Films viewed in 2011

Archive for the ‘Canadian’ Category

488. Terror Train

In Canadian on February 24, 2012 at 4:46 PM

Dir. Roger Spottiswoode

A masked killer targets six college kids throwing a large New Year’s Eve costume party aboard a moving train.


Jamie Lee Curtis is best remembered as the “scream queen” from the Halloween franchise, but a couple of Canadian films helped her secure the title. Prom Night is the classic of the two, but Terror Train is still worth keeping track of. The film has fun featuring a young David Copperfield as a mischievous magician, and his routine pulls off the trick of keeping you guessing about his allegiance throughout. The story is otherwise a pretty cut and dry tale of teens being terrorized in a confined space, but looks good and chugs along at a nice pace. In other words, don’t be surprised when they remake this film because it already has a fan base of about 12 people.



479. Les bons débarras

In Canadian on February 9, 2012 at 4:32 PM

Dir. Francis Mankiewcz

A mother trying to take care of her simple minded brother is in trouble with her rebellious daughter.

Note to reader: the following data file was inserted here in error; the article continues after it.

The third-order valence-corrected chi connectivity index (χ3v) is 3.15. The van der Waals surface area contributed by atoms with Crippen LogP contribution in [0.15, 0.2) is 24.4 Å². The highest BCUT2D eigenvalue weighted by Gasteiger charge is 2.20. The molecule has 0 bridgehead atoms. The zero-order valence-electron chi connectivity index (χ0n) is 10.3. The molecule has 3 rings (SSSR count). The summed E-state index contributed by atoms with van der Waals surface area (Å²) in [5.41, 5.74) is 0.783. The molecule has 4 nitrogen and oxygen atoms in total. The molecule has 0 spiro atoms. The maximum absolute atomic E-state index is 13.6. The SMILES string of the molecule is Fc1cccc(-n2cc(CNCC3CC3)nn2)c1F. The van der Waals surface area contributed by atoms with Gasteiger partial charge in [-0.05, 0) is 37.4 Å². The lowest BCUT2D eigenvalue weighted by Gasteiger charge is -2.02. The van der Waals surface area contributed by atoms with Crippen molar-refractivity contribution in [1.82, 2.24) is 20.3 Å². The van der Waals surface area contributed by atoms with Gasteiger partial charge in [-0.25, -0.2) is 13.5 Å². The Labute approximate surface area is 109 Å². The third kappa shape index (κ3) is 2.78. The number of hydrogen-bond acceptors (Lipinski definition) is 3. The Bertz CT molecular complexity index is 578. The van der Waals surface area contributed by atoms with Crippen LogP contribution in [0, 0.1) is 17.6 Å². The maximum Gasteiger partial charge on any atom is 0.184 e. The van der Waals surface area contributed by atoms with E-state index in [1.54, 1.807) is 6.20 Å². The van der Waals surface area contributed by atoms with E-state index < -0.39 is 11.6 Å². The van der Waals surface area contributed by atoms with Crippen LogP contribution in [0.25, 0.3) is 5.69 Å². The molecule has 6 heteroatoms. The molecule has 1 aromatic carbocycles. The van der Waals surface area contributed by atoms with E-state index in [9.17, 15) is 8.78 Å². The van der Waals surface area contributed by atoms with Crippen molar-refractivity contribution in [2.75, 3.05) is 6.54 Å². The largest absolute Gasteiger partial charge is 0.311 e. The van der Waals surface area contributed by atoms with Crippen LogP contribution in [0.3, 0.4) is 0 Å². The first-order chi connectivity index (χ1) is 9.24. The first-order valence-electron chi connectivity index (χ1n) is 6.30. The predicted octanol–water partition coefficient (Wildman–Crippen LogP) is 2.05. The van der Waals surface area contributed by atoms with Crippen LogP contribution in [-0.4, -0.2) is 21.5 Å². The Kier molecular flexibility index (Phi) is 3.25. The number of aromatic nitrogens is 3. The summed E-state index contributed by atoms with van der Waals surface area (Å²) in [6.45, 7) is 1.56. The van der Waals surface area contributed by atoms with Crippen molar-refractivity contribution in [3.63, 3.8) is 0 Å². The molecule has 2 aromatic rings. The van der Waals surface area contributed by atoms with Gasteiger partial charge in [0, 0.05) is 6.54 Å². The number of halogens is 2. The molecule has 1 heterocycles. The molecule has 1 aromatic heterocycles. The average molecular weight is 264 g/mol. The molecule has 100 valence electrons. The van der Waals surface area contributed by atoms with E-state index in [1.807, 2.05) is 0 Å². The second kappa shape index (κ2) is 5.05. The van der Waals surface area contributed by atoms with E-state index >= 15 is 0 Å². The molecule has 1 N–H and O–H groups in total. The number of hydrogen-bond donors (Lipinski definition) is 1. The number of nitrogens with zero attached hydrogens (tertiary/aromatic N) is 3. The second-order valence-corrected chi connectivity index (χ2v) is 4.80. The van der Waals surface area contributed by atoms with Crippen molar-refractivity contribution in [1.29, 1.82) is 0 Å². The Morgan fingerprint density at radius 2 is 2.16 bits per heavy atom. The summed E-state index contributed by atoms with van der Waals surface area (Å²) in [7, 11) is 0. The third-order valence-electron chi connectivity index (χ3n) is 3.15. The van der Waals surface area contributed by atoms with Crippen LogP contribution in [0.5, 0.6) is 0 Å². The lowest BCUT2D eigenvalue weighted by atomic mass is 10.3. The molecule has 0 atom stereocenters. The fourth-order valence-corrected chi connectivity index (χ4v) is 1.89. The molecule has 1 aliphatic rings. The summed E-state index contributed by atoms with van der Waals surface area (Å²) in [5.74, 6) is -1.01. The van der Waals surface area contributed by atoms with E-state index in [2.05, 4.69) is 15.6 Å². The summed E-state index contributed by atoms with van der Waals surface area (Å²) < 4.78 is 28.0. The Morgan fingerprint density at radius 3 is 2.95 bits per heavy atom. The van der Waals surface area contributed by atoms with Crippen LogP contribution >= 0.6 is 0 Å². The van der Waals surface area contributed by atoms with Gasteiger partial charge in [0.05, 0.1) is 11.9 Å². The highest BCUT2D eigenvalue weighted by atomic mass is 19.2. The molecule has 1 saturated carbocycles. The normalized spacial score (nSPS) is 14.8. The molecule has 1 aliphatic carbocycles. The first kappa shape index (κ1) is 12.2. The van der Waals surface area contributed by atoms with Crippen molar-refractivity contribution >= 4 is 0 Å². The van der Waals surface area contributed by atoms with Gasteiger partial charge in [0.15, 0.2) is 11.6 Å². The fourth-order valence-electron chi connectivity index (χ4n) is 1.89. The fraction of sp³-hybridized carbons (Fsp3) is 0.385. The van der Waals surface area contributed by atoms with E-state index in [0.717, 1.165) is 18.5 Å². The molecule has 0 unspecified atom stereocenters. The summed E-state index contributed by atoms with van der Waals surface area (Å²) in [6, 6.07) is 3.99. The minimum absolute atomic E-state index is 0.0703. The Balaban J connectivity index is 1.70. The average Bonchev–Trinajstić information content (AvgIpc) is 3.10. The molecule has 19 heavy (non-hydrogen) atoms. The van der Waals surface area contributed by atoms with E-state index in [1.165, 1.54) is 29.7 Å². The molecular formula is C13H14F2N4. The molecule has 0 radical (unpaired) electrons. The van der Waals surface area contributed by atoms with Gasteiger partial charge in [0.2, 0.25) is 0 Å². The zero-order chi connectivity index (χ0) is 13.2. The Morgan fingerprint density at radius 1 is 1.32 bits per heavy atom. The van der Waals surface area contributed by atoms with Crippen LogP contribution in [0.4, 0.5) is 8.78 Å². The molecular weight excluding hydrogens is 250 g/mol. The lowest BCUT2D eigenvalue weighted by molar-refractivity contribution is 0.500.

Although it won the Genie for best film in 1981 and was named the best Quebec film of all-time by a 2003 poll in La Press, Les bon débarras feels severely neglected in Canadian cinema. Luckily, a restored DVD was created thanks to the now tragically defunct AV Trust, keeping this classic alive and available (however rare). Impeccable performances are the hallmark of Francis Mankiewcz’s coming-of-age showpiece, with Charlotte Laurier portraying a beautifully empathetic young girl and Germain Houde masterfully balancing a difficult role of a shattered soul. The mother-daughter relationship is also more raw and frank than we’re used to seeing in most films, and rounds out a refreshing drama that deserves to be dug up by the rest of Canada.

478. The Year Dolly Parton Was My Mom

In Canadian on February 9, 2012 at 3:29 PM

Dir. Tara Johns

An eleven-year-old girl finds out she was adopted and she runs away to find the truth.